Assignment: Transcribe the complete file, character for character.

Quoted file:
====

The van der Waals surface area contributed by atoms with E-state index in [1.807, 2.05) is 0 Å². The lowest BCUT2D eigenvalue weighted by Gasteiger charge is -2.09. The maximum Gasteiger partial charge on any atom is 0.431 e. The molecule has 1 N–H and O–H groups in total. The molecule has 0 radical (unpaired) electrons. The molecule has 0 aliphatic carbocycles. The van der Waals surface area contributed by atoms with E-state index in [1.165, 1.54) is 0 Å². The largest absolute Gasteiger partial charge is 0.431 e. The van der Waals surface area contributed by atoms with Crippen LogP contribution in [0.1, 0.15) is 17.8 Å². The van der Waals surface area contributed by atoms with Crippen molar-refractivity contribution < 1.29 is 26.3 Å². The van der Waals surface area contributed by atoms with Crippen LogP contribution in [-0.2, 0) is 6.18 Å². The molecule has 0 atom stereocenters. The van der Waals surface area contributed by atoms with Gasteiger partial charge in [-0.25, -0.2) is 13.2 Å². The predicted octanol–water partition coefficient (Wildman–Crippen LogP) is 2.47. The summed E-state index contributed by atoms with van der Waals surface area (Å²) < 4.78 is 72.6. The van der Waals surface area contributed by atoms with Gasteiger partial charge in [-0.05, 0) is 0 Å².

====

The van der Waals surface area contributed by atoms with E-state index in [1.807, 2.05) is 0 Å². The lowest BCUT2D eigenvalue weighted by Gasteiger charge is -2.09. The maximum Gasteiger partial charge on any atom is 0.431 e. The molecule has 1 N–H and O–H groups in total. The molecule has 0 radical (unpaired) electrons. The molecule has 0 aliphatic carbocycles. The van der Waals surface area contributed by atoms with E-state index in [1.165, 1.54) is 0 Å². The largest absolute Gasteiger partial charge is 0.431 e. The van der Waals surface area contributed by atoms with Crippen LogP contribution in [0.1, 0.15) is 17.8 Å². The van der Waals surface area contributed by atoms with Crippen molar-refractivity contribution < 1.29 is 26.3 Å². The van der Waals surface area contributed by atoms with Crippen LogP contribution in [-0.2, 0) is 6.18 Å². The molecule has 0 atom stereocenters. The van der Waals surface area contributed by atoms with Gasteiger partial charge in [-0.25, -0.2) is 13.2 Å². The predicted octanol–water partition coefficient (Wildman–Crippen LogP) is 2.47. The summed E-state index contributed by atoms with van der Waals surface area (Å²) < 4.78 is 72.6. The van der Waals surface area contributed by atoms with Gasteiger partial charge in [-0.05, 0) is 0 Å².